Adkison has never been moved to depict her natural surroundings literally. Rather, her paintings evoke fragments of the environment--remembered or imagined impressions of a rock face, a waterfall, the meeting of stone and ice, or a mountain scene--while transforming them into Modernist abstract images. As art critic Matthew Kangas has noted, she does this by using strategies of midcentury Modernism such as pouring and spattering paint, disrupting conventional expectations of composition, and foreshortening perspective so that emphasis is put on the flat surface of the canvas.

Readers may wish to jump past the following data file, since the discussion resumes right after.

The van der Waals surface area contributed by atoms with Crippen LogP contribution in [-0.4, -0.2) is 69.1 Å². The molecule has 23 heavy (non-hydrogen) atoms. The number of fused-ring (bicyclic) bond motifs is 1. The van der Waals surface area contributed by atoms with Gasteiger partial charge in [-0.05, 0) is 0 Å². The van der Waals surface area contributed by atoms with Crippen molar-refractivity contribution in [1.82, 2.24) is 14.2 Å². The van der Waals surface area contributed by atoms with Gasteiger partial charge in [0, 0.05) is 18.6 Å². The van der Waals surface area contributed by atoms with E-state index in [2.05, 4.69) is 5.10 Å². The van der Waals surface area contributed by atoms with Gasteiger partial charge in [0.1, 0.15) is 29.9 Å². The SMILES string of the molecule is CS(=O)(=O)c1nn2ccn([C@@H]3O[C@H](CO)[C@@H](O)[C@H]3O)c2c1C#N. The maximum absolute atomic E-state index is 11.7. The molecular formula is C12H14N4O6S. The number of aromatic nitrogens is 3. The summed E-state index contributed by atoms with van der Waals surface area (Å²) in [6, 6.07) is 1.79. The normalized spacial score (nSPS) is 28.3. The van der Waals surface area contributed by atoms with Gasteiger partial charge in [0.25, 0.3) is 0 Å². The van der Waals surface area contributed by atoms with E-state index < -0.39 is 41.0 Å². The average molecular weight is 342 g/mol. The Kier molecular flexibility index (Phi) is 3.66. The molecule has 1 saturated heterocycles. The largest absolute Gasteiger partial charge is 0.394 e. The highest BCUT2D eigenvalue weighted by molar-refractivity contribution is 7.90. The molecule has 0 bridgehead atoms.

Through this process of abstraction she creates meditations that seem to penetrate to the very heart of nature. Here the contrasts between rock and water, heat and cold, and light and dark become the interaction of monumental, living forces. In Basalt Event, we witness the birth of a geological formation. Harbinger, with its paint thrown aggressively at the canvas, reminds us that melting ice and water are the heralds of spring at the highest altitudes. Crystalline Face isolates a crevasse in the icy face of a mountain, while Jubilee Morning (originating in a memory of a Mount Everest hiking trip) and Rosy Quartz Barrier approach Albert Bierstadt's invocations of awesome, light-crowned valleys. Wonder and reverence permeate all, sharpened with intimate experience of nature's beauty and danger. With every painting one senses that Adkison not only vividly remembers, but summons from the depths of her being, numinous encounters with nature--what she calls the moment of "unexpected vision."Adkison is represented by the Gordon Woodside/John Braseth Gallery in Seattle.
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